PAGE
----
It’s distinguished, unmistakable and CHP (highway patrol) officer on the freeway don’t even bother to look for the HOV (carpool) sticker. Drives likes a space ship dream, quality, ultra smooth glide-on-air, silent, powerful 208 ft-lb torque right off the bat, performs and corners likes a sports car with ECO mode off.

      I will save $11,000 USD on gasoline every year, that more than pay for future battery upgrade, higher density, lighter polymer, etc.

    • CL

      I agree. I was going to buy one yesterday. The dealer let me take it home to show my wife. When she saw it she promised to divorce me if I traded my Audi A5 for it.

  • Pieter Siegers

    Make the options available and see how it sells. The option of battery slots just like wih our computers would do fine.

    • Bob_Wallace

      I sure wish I knew what car manufacturers probably know about near term EV battery technology. These folks can sign a no disclosure agreement and then get to peer deep into what is working its way to the market.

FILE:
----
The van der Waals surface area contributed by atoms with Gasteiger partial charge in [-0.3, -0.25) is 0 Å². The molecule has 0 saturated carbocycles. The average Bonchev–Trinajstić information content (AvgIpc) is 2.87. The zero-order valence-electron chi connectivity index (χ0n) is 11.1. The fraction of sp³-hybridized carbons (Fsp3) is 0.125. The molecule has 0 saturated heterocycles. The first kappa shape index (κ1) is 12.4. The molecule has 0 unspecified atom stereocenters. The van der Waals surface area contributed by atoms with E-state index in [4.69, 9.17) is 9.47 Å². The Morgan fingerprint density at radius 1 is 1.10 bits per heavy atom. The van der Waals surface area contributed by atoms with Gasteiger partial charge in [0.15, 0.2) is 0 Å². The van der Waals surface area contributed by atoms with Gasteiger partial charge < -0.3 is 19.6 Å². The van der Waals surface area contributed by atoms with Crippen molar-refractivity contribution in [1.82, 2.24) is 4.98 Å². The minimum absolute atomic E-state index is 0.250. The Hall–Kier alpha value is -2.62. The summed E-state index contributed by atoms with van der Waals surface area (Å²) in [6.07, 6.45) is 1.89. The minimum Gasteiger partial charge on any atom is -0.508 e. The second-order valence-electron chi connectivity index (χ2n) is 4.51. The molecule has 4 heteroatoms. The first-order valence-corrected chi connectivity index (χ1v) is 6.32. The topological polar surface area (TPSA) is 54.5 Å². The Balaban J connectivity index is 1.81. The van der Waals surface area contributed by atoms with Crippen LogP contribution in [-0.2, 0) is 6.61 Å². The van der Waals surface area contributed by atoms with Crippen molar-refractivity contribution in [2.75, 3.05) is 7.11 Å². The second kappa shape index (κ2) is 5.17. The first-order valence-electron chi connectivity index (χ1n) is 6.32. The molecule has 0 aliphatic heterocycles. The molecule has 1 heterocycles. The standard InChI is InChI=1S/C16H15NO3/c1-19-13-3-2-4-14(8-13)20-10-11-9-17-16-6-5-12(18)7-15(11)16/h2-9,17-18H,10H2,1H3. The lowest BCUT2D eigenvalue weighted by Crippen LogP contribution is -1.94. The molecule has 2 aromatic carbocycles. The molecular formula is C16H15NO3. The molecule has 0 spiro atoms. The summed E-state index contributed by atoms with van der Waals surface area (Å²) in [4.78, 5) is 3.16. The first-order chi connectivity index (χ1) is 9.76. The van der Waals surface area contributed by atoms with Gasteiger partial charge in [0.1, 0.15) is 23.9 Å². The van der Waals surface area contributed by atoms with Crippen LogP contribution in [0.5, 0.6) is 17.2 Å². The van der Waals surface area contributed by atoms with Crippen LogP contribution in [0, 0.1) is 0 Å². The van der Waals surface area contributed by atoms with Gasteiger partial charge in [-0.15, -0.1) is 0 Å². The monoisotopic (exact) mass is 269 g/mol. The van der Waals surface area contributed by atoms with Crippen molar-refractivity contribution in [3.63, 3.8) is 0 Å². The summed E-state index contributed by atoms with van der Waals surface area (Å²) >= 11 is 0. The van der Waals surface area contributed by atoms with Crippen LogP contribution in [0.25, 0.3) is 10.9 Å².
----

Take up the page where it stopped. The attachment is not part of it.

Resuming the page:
They may, for example, know that there’s >400 Wh/kg battery that will cost <$200/kWh almost ready to go. If there's a beast like that about to emerge then it would make less sense to offer multiple battery options. We could have 200+ mile range EVs at ICEV prices.

      If a big jump in battery capacity is far away then selling 100 mile range EVs that can hold another pack or two makes a lot of sense to me. People who really need 200/300 mile range could purchase it.

      It's frustrating having to be only an observer….

  • Ben

    I’d be willing to pay more. Especially considering how much I’m saving by using electric and not gas. The amount I am spending to charge my current Leaf is tiny compared to what it costs to gas up an equivalently sized I.C.E. car.

  • Dave Davidson